Reality check for a moment. The discussion seems to be stating the following: The interference of another peak (which makes it difficult to establish where a relevant peak begins) makes it very difficult (or impossible) to accurately measure a peak. Is the discussion about the processing trying to establish reasonable doubt, or invalidate the results? Also, is there a suggestion that a result that has interferring peaks unable to be tested accurately? What does that say about testing for doping as a whole? I'm confused because sometimes when I'm reading the threads, I feel as though I'm being told that testing doesn't work - ALL testing for ratios of testosterone to epitosterone is far too vague. Am I on the mark, or is there another point trying to be made? Also - does this argument suggest that there was NO adverse finding whatever? Context would help here.

GMR said...


I am most appreciative of having the M-A power point presentation along with the Final Findings of Fact et al. I was able to see the M-A power point during the May hearing and have been waiting patiently. the Integration for Idiots Series was great as many times the discussions get very focused on legalities.

I recall from the hearing that it is necessary to have good "GC" in order to do the IRMS (Ayotte, Caitlin, Brenna). Does the three ion (or lack there of with LNDD processing) also apply to the GC/MS portion of the tests?


m said...


They are trying to suggest that the chromatography here in general, or in a number of unspecified examples, was so bad, e.g. poor peak separation, that the peak identification and analysis was unreliable.

This issue was discussed in the Majority Decision, which you can read.

Meier himself says in the quoted journal article that "there is many an application where overlapping peaks simply cannot be avoided." He then discusses various methods to correct for this problem. It seems to me that problems with peak separation will always be a question of degree.

Having talked about general potential problems, I think TBV and Ali should focus on showing specifically how any of these likely biased the F3 results.

As I point out above, Brenna testified that at least the small peak problem referred to by Meier (I think wrt to F3) did not bias the results.

m said...

TBV and Ali,

"In the presence of overlapping peaks, the software, even the automatic software on the IsoPrime 2, cannot do computation that leads to correct results. If peaks of known substances overlap, the results will be wrong. If there are hidden peaks of unknown substances, the results will be wrong."

I believe this is incorrect.

As I said before wrt to slide 16, my reading of Meier is that the software can correct for overlapping peaks except where the peak overlap occurs above the baseline.

And if you go back and read the Meier journal article you cite he discusses a number of software algorithms intended to correct for peak overlap.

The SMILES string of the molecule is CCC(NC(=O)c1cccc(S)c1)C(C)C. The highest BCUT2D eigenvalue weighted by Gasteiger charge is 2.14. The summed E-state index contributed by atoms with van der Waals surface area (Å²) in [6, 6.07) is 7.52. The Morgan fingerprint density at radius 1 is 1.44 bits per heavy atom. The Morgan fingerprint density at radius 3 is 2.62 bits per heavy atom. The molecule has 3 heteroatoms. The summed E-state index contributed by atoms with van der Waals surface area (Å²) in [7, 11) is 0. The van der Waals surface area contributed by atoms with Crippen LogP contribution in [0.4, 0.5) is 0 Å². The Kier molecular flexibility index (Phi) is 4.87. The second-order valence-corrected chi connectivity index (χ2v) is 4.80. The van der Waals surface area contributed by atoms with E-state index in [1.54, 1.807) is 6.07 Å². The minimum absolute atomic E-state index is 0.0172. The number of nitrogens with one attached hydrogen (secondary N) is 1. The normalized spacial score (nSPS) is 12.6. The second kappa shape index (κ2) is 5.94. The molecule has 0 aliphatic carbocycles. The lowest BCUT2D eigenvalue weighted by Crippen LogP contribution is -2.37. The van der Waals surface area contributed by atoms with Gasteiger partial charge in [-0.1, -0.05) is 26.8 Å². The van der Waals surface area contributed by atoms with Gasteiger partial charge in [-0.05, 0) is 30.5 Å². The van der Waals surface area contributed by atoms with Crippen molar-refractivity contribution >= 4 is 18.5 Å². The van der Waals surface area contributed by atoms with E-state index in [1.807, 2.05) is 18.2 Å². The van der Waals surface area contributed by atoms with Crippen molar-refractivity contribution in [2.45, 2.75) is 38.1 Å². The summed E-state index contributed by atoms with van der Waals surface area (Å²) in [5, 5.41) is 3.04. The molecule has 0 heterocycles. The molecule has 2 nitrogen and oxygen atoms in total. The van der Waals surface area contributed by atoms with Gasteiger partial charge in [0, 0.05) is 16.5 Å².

Moreover "wrong" results here is really a matter of degree - what percent error or bias was introduced. 1% error is a far cry from 50% error. So far you haven't attempted to quantify the alleged error, or to show how that error rendered a specific test result, like the F3, invalid.

Mike Solberg said...

Boston 4:13,

You ask: "Also, is there a suggestion that a result that has interferring peaks (is) unable to be tested accurately?"

I am not sure that Ali and TbV would go that far. If so, then, if I understand right, you would just start over and try to get better separation.

But at some point this conversation has to be combined with the conversation about specificity (as mentioned in ISL IF the lab had the complete mass spectra data from the GC/MS (which they don't), AND they had kept the chromatographic conditions the same between the GC/MS and the GC/C/IRMS (and they didn't), then these integration problems wouldn't be such a big deal. You would know from the mass spectra data what exactly you had measured, no matter the interference.

Presumably the way it is supposed to work is that you run the sample through the GC/MS and check the mass spec data to see that you have only measured the metabolite of interest, and if there is other stuff in there, then you do it again to get better separation, and thus cleaner peaks. Then you keep the chromatographic conditions the same when you go to the GC/C/IRMS, and you can come out very confident in your results.

Given that they don't have the complete mass spectra data AND they didn't keep the chromatographic conditions the same between the GC/MS and the GC/C/IRMS, they simply had to assume that there was only the metabolite of interest in each one of the peaks they measured. That's why M-A kept asking in different ways "But how did they know?" And thus, these integration issues are critical.


Ali said...


You said: "As I said before wrt to slide 16, my reading of Meier is that the software can correct for overlapping peaks except where the peak overlap occurs above the baseline"

I don't understand what you mean here. When you say baseline, are you referring to the background. In which case, if the peaks overlap at all, it will be above the background. The peaks aren't buried in the background, they sit on top of it.

Furthermore, I'd say that we have quantified the error - explicitly. We've given the true and computed value for the peak o/oo. If a true value of -27 can be "misdiagnosed" as being -32, then you've got a false positive. I'd classify that as wrong.

Larry said...

I think we're all jumping the gun here. M, Boston, even Mike: I don't think the presentation has proceeded far enough yet to allow us to reach any of the "big questions" you guys are discussing.

M, we have not gotten anywhere near a discussion of ISL technical standards.

BLT and M, we're nowhere near reaching any conclusions about how testing was done in the FL case.

Mike, I didn't hear TBV/Ali say anything about how integration problems could be resolved with reference to the mass spectra. Yes, I can see that the mass spectra would help you determine the stuff you were measuring, but I don't see how it would resolve errors in the C13/C12 measurement when peaks overlap. Nor do I see where maintaining consistent chromatographic conditions would enter into their discussion. They weren't talking about comparing results from GC/MS to GC/IRMS, or even about comparing different runs from the same machine. All of their examples were based on a single run on a single machine. I understand what you're saying from the standpoint that the mass spectra and GC/MS - GC/IRMS comparisons would help a lab avoid peak interference, but it doesn't offer any way to help us interpret interfering peaks.